Eliminate 50% of your Landfill Waste: Composting Garden and Kitchen Waste

by Jennifer Lacey on November 24, 2011 · 0 comments

in Gardening Tips

Beehive Composter

Beehive Composter

Embarking on a composting scheme in your own home is relatively easy to do and has great rewards if you continue to dispose of your kitchen and garden waste in the same way.  You’d be surprised at the amount of products from your kitchen that you can place into a small composting bin and then add to your garden compost, eventually using the compost in your own garden or giving it to neighbours. It’s a very self sufficient and rewarding scheme – it’s estimated that 50% of your waste currently going to landfill could be composted.

Getting Started

Firstly you’re going to need a composter in order to collect the waste that will be transformed into compost. For your garden there are several options when it comes to picking a bin. It’s advised to check with your local council first, to see if they provide reduced rates on compost bins or even give them away for free. If not, buy a composter ready made here at Jack’s Garden Store. Constructing one from scratch is relatively easy; the basic structure is a box which can be created from erected pallets or pieces of wood. Feel free to lay a piece of old carpet on top to keep it warm and therefore speed up the composting process.

A small enclosed bin will suffice for your kitchen, layered with newspaper to make emptying it easier and far less messy. Ensuring it is an enclosed bin will prevent fruit flies from loitering around it and laying their eggs in the waste.

Simple Rules to Follow

Once you have acquired your compost bin you should ensure that you understand the following rules on disposing of waste. This will guarantee that your compost isn’t too smelly, slimy and speed up the entire process.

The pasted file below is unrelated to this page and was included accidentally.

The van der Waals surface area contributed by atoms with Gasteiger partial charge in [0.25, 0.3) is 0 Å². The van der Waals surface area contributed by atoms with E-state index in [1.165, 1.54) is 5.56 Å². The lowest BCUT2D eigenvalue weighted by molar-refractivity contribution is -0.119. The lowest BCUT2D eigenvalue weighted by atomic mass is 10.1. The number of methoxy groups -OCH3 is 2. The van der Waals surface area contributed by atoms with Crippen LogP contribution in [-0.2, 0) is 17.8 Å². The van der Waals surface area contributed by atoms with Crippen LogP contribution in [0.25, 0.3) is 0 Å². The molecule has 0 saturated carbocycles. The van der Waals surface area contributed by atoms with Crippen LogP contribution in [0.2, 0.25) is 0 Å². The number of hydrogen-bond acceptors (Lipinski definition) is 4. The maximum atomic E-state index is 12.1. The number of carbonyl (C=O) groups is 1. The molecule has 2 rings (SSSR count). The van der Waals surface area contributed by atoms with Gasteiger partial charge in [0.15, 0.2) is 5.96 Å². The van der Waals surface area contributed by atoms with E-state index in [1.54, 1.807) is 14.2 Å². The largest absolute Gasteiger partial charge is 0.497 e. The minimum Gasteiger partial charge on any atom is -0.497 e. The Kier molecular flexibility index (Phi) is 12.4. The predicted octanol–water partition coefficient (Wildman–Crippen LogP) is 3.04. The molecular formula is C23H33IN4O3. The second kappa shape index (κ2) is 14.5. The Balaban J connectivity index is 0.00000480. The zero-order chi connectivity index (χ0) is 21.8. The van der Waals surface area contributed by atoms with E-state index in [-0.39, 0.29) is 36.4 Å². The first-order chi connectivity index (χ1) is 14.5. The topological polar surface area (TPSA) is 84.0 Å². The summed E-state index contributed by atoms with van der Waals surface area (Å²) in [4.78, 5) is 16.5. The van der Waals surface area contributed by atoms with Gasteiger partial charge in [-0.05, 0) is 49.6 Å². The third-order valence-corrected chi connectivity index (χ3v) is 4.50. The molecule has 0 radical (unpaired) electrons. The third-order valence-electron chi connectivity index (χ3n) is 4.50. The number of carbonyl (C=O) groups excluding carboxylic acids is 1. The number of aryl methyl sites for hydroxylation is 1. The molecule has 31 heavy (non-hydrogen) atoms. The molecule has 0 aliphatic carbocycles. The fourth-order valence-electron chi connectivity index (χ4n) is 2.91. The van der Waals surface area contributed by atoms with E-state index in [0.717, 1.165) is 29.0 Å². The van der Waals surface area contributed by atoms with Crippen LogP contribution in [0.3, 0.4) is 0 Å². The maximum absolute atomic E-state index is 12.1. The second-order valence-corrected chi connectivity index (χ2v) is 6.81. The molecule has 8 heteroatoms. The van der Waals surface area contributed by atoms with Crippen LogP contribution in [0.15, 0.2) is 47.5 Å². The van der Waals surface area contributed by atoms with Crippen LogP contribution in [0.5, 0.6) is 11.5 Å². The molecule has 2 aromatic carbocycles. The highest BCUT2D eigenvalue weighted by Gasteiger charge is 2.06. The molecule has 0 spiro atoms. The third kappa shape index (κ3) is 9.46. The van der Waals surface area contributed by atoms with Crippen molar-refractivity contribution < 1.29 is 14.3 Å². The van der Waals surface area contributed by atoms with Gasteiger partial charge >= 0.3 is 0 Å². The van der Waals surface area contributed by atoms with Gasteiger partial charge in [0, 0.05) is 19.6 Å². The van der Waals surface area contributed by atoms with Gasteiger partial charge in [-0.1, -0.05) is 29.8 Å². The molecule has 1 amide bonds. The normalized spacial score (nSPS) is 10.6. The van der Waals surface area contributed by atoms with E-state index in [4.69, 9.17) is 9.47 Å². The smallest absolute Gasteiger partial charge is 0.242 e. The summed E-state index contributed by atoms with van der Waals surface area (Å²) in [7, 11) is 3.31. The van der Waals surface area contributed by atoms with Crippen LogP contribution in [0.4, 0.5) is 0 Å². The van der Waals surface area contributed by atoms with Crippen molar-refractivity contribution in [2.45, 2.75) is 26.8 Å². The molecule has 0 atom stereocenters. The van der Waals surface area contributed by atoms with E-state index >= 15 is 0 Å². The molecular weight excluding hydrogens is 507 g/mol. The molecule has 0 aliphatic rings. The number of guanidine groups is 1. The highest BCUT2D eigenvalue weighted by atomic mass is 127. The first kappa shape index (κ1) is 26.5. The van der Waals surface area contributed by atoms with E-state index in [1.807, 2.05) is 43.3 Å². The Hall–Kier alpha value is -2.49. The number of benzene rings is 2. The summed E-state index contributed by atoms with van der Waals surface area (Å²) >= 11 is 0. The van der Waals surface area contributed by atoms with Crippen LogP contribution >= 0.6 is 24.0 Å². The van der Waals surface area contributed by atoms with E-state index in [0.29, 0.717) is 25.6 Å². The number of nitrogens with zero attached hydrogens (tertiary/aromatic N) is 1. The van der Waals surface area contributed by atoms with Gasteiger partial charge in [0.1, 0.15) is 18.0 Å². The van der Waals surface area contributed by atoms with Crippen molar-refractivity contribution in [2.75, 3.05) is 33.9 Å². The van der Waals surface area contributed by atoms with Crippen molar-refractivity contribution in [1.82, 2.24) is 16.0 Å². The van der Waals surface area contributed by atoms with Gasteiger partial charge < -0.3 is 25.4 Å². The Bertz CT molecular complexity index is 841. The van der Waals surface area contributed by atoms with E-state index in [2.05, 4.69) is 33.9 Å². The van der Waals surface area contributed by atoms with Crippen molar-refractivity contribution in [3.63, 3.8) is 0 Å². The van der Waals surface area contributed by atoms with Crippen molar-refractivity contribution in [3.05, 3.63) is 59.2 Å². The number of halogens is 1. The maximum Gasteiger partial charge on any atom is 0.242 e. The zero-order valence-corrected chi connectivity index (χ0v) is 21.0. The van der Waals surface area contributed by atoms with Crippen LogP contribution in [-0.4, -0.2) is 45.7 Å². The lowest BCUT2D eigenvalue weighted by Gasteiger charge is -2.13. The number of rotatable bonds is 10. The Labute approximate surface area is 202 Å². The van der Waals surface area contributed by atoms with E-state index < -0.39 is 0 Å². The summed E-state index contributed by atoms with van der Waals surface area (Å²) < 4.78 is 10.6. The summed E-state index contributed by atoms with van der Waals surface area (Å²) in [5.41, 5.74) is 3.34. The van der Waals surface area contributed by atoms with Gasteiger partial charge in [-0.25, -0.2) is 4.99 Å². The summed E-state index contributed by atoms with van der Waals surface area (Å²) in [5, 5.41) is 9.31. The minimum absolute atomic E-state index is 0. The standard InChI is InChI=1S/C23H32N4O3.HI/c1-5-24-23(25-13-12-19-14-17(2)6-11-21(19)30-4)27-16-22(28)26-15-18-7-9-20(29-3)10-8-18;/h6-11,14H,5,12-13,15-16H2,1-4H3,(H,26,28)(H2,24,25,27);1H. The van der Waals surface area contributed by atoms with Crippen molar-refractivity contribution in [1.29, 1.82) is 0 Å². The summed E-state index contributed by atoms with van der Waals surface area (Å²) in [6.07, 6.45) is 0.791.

• Preferably you should start your garden compost heap in spring and make certain that you’re using the best mix of materials in roughly even quantities. This means an equal amount of nitrogen rich material which is generally soft and green and carbon-rich materials that are dry and brown. Do not let either material dominate the heap as the decomposition will be slowed to an extremely slow pace!
  • Initially you should place material that is of a woody nature at the bottom so that the air circulation can be increased, then add material in 30cm layers. Shred larger items to speed up their decomposition and if you notice the pile is very dry, spray it with water to moisten it but do not soak it.
  • Once the bin is full it will start to heat up on its own as it begins to decompose. Once it has started to cool down after a couple of weeks you can aid the process by “turning” it and with warm conditions it will be ready in a couple of months.

What can I add to the Compost Bin?

Egg Shells - Great for Compost

Egg Shells - Great for Compost - Photo by busbeytheelder

Waste can be separated into two groups; nutritious components and fibrous components.

Nutritious Components:

  • Vegetable peelings
  • Raw and cooked food (excluding meats and bones)
  • Crushed egg shells
  • Coffee and teabags
  • Hair and nail clippings
  • Vacuum cleaner dust
  • Grass Cuttings
  • Annual plant and weed remains before they have set seed

Fibrous Components:

  •  Crumpled up non-recyclable paper
  • Egg boxes
  • Torn up cereal boxes
  • Kitchen paper
  • Toilet Roll Spindles
  • Paper bags and wrapping paper
  • Tissues
  • Straw

What you Should Avoid

  • Any paper that should be recycled such as newspapers, letters and printer paper.
  • Drinks cartons and other plastic food packaging.
  • Too much garden waste can slow down decomposition – add in small amounts or create a separate heap.
  • No meat as this can attract vermin and smell. 

About The Author

Jennifer Lacey is an online writer who is a dab hand in the kitchen, testing the production rates of coffee makers the world over. 

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